In Monday’s foreign policy debate, Governor Mitt Romney briefly mentioned the importance of economic reform in addressing some of the problems associated with the eruption of the “Arab Spring” uprisings.
The Heritage Foundation’s 2012 Index of Economic Freedom confirmed that the lack of economic freedom was a major factor that sparked the popular uprisings.
It is no coincidence that Tunisia and Egypt, the first two countries to experience the Arab Spring, were hampered by socialist legacies that created corrosive corruption and dysfunctional bureaucracies that were perceived to oppress rather than serve citizens. The state-dominated economic systems adopted by Tunis, Cairo, and many other Arab governments in the 1950s created structural and institutional problems that undermined economic growth and job creation.
As a result, the regional unemployment rate of the Middle East and North Africa averages more than 10 percent, one of the highest in the world. Unemployment rates are even higher for young Arabs, who formed the vanguard of the protests.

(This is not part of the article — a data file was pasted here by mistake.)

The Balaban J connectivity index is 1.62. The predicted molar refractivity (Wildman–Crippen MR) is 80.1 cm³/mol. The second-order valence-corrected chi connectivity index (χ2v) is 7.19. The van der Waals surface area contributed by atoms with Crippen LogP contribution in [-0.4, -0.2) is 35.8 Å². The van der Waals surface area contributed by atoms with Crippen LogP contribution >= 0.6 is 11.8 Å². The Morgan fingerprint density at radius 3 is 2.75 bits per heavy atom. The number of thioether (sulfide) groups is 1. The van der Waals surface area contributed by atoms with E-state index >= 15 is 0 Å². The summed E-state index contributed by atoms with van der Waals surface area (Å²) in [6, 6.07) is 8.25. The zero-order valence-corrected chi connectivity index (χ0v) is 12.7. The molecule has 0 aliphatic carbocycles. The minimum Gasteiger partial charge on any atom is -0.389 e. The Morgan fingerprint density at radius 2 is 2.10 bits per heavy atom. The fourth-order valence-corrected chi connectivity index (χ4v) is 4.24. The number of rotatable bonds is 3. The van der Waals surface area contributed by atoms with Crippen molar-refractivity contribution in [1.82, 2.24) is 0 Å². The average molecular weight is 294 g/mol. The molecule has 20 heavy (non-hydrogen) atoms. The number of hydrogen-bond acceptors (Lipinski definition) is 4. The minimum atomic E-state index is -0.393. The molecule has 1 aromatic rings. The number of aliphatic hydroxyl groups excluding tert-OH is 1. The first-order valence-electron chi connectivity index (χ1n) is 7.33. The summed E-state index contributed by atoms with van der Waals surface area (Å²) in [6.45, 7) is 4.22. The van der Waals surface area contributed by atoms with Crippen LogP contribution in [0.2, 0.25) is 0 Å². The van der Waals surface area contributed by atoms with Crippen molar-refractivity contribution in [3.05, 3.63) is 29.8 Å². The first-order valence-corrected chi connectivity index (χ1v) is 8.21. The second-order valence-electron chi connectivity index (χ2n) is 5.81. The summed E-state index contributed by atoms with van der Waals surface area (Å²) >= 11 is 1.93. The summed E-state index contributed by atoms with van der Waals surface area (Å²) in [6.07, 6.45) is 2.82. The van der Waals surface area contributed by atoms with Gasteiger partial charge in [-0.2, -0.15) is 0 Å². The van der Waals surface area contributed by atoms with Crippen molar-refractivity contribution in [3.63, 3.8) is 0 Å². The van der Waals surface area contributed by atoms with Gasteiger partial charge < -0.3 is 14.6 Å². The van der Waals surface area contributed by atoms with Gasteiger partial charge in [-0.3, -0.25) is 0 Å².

The catalyst for the Arab Spring, a young Tunisian food vendor named Mohammed Bouazizi, set himself on fire in December 17, 2010, after police confiscated his fruit and vegetable cart and humiliated him, apparently after he refused to give them a bribe. Many young Tunisians identified with his plight and were inspired to join popular protests that ousted the corrupt authoritarian regime of President Zine El Abidine Ben Ali, who fled in January 2011.
Corruption was a major issue that also helped to galvanize opposition to governments in Egypt, Libya, Syria, and Yemen.
Many of the countries destabilized by the Arab Spring need not only political reforms and the establishment of more responsive governments, but also major economic reforms.